The Idaho Cannabis Coalition is sponsoring a ballot initiative that, if passed by the voters in 2020, would allow the use, dispensing, and cultivation of marijuana for medical use.
The Medical Marijuana Act would create a registry of patients, caregivers, growers and dispensaries. Registered entities would not be subjected to criminal prosecution for the lawful cultivation, dispensing and use of marijuana and marijuana products.
Medical marijuana is so beneficial that pharmaceutical companies have cornered the lucrative legal market for nearly 35 years. Since 1985, Marinol (drabinol), a synthetic tetrahydrocannabinol (THC), has been used to control nausea in chemotherapy patients, treat appetite suppression and treat neuropathic pain.
Epidiolex, a natural cannabidiol (CBD) extract from marijuana, has recently come on the market to treat two types of epileptic seizures.
The pharmaceutical companies charge far more for Marinol and Epidiolex than what marijuana-derived products would cost. Epidiolex costs about $1,300 a month or almost $16,000 a year. In contrast, hemp CBD oil is $50 or less depending on its strength and dosages.
Marinol costs between $700 and $2,600 a month or $8,400 and $31,000 a year, respectively. There is no legal, cost-effective substitute for THC or marijuana-derived products in Idaho. In other states, 10 mg THC capsules would cost $180 per month.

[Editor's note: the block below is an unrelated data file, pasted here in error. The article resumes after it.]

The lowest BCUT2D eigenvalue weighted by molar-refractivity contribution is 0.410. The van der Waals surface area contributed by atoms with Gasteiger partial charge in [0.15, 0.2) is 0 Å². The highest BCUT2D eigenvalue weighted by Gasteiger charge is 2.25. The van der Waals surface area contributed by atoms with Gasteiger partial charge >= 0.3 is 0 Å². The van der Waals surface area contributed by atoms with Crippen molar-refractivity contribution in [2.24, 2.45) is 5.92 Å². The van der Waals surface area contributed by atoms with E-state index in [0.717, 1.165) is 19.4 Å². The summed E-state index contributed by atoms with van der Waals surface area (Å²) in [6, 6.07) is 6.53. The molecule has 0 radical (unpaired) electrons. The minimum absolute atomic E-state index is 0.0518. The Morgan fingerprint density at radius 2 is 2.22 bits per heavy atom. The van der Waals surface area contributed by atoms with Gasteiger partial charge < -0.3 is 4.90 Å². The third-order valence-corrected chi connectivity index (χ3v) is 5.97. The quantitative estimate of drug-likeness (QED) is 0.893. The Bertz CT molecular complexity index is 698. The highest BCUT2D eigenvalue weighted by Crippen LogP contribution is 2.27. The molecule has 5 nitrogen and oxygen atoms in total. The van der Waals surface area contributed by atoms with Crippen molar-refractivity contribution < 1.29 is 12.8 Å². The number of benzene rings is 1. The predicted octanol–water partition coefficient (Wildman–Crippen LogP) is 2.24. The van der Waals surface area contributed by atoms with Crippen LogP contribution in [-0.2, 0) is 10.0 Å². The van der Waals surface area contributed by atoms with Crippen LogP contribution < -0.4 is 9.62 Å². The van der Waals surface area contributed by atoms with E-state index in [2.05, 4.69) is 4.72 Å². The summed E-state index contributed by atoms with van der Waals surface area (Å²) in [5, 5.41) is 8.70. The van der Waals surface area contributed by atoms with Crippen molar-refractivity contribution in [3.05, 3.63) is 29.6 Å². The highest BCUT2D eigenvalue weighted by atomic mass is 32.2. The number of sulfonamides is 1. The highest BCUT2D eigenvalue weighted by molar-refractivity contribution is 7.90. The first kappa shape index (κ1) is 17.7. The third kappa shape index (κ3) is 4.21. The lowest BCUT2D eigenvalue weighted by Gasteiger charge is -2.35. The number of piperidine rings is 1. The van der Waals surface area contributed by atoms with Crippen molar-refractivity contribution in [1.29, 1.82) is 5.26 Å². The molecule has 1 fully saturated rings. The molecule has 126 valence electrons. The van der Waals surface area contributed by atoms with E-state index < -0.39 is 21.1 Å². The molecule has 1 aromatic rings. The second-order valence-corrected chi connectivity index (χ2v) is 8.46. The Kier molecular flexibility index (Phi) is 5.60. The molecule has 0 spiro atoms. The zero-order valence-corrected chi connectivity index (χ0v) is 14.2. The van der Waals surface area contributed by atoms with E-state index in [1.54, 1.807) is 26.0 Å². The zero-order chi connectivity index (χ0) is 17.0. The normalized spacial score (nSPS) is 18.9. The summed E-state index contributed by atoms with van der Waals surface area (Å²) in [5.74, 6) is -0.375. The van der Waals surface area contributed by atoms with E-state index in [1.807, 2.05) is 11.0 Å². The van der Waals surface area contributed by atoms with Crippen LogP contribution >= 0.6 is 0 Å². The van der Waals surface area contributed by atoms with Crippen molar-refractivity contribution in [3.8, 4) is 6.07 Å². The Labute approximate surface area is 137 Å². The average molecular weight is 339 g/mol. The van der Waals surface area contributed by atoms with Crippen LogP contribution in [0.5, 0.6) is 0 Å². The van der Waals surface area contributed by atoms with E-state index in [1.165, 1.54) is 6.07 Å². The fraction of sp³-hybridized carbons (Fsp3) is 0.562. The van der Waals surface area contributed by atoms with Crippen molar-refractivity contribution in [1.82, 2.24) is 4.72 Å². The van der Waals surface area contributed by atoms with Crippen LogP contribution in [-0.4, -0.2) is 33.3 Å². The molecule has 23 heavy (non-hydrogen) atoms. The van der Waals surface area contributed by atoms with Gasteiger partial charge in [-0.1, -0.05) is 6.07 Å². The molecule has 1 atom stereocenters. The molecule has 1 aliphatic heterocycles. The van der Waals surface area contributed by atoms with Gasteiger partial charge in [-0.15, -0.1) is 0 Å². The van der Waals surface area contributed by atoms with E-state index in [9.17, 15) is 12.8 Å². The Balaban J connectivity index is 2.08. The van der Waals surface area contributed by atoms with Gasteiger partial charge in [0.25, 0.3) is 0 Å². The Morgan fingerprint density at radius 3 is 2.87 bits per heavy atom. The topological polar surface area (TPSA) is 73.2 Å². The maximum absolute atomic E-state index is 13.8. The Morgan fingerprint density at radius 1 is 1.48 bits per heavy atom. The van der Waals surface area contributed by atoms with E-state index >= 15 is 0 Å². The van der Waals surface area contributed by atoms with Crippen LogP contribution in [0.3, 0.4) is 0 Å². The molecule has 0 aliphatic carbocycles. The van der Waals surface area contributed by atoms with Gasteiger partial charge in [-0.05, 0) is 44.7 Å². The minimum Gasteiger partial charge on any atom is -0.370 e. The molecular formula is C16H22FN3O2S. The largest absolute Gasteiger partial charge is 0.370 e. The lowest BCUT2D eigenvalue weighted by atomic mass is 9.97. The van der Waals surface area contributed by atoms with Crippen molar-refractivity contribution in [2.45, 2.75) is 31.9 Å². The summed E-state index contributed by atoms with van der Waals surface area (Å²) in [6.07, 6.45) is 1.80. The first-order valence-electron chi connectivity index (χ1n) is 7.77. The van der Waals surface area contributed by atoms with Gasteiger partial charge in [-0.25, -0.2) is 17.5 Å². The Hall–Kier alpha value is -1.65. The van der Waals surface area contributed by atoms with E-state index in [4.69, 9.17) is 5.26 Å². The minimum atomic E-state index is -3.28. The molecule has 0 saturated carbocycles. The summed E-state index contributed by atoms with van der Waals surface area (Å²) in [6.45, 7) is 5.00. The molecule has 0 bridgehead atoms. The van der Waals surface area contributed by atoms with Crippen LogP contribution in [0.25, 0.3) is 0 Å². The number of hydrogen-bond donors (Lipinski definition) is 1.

Marijuana has been classified by the Drug Enforcement Agency as a Schedule I controlled substance that is on par with heroin, LSD, and ecstasy. Yet, in 1986 Marinol was reclassified from Schedule I to a Schedule II and later in 1999 reclassified as Schedule III. Both Schedule II and Schedule III drugs are medically-accepted treatments.
Idaho has accepted Marinol as a Schedule III drug. Thus, it is inconsistent that medical marijuana is illegal while Marinol is legal.
It is unconscionable that the Idaho legislature continues to subject patients to the high costs of pharmaceutical products or have them rely on the highly addictive opiates when marijuana and marijuana-derived products can be legalized.
If you want the Medical Marijuana Ballot Initiative on the ballot on November 3rd 2020, then please sign the petition. There is a petition available for signing at Cold Smoke, 92 W Center St, Victor, Idaho. Winter hours are Tuesday - Saturday 11 a.m. to 7:30 p.m..
For more information about the ballot initiative, volunteering or attending a signature gathering event (e.g, Driggs, November 24, 2019) see Idaho Cannabis Coalition’s Facebook page (https://www.facebook.com/IdahoCann/).
Daphne Stoner, Ph.D.